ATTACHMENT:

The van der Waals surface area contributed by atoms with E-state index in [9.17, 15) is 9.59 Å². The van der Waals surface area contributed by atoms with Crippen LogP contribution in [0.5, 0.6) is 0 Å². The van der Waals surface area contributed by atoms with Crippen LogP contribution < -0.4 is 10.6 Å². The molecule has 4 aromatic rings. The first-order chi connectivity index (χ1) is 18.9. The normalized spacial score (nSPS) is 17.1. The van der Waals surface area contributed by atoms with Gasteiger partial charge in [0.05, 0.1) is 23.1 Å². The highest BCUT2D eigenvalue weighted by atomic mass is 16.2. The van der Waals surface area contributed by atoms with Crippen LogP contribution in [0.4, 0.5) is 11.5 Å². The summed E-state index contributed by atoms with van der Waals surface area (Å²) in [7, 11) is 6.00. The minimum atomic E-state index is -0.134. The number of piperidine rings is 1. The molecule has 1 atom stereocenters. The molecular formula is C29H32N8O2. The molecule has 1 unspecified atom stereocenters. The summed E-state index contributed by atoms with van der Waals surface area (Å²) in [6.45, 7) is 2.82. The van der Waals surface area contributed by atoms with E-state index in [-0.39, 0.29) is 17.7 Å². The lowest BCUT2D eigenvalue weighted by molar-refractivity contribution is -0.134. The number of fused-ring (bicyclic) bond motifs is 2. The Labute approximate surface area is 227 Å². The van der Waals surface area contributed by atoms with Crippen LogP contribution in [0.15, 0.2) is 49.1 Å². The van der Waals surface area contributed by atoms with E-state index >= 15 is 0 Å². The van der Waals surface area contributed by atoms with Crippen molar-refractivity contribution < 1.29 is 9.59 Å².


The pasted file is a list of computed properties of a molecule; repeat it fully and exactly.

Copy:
The van der Waals surface area contributed by atoms with E-state index in [9.17, 15) is 9.59 Å². The van der Waals surface area contributed by atoms with Crippen LogP contribution in [0.5, 0.6) is 0 Å². The van der Waals surface area contributed by atoms with Crippen LogP contribution < -0.4 is 10.6 Å². The molecule has 4 aromatic rings. The first-order chi connectivity index (χ1) is 18.9. The normalized spacial score (nSPS) is 17.1. The van der Waals surface area contributed by atoms with Gasteiger partial charge in [0.05, 0.1) is 23.1 Å². The highest BCUT2D eigenvalue weighted by atomic mass is 16.2. The van der Waals surface area contributed by atoms with Crippen LogP contribution in [0.4, 0.5) is 11.5 Å². The summed E-state index contributed by atoms with van der Waals surface area (Å²) in [7, 11) is 6.00. The minimum atomic E-state index is -0.134. The number of piperidine rings is 1. The molecule has 1 atom stereocenters. The molecular formula is C29H32N8O2. The molecule has 1 unspecified atom stereocenters. The summed E-state index contributed by atoms with van der Waals surface area (Å²) in [6.45, 7) is 2.82. The van der Waals surface area contributed by atoms with E-state index in [-0.39, 0.29) is 17.7 Å². The lowest BCUT2D eigenvalue weighted by molar-refractivity contribution is -0.134. The number of fused-ring (bicyclic) bond motifs is 2. The Labute approximate surface area is 227 Å². The van der Waals surface area contributed by atoms with Crippen LogP contribution in [0.15, 0.2) is 49.1 Å². The van der Waals surface area contributed by atoms with E-state index >= 15 is 0 Å². The van der Waals surface area contributed by atoms with Crippen molar-refractivity contribution < 1.29 is 9.59 Å².